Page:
Lost in translation

Nobel Prize-winning biochemist and president of the Royal Society Sir Venki Ramakrishnan talks Brexit, the wonders of the ribosome and why he left physics for biology

The Biologist 63(6) 20-23

When Venkatraman 'Venki' Ramakrishnan was elected president of the Royal Society last year, few seriously thought the UK might soon vote to leave the European Union. Now, with talk of limits on the number of foreign nationals working or studying in the UK, this Indian-American-British Nobel Prize winner seems an incredibly pertinent choice as the head of an organisation that must ensure UK science remains world-beating through such turbulent times.

Having grown up in India, Venki moved to Ohio to study physics, but after completing his PhD he became attracted by the big biological breakthroughs of the 1970s. He left physics research and learned biology from scratch in California, before taking research positions at Yale, Oak Ridge National Laboratory and the University of Utah.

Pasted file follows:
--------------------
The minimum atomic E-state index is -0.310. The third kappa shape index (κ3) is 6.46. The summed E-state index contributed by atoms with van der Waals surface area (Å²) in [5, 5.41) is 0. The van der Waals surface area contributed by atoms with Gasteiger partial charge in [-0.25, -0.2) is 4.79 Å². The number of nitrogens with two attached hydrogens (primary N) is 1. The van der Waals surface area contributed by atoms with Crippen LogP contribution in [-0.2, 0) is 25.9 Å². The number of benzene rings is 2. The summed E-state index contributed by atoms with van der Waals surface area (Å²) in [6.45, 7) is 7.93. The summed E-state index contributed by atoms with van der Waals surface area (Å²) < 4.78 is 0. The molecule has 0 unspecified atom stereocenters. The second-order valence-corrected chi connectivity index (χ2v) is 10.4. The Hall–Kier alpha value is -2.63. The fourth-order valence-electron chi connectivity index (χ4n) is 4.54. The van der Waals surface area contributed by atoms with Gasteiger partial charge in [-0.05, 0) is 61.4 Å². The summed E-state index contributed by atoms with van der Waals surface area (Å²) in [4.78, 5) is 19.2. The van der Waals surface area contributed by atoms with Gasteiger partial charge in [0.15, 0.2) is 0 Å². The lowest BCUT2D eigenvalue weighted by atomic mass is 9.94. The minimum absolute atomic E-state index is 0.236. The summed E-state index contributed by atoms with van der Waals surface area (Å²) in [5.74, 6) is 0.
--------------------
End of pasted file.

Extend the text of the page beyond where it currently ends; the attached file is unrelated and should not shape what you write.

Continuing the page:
In 1999, his fascination with the ribosome – the extraordinary molecular machine that translates genetic code into peptides and proteins – brought him to the UK, and Cambridge's famous Laboratory of Molecular Biology (LMB).

A decade later, in 2009, Venki was awarded the Nobel Prize in Chemistry for helping determine the complete atomic structure of the small subunit of the ribosome. The breakthrough helped us better understand one of the cell's most incredible components and how common antibiotics attack bacterial ribosomes.


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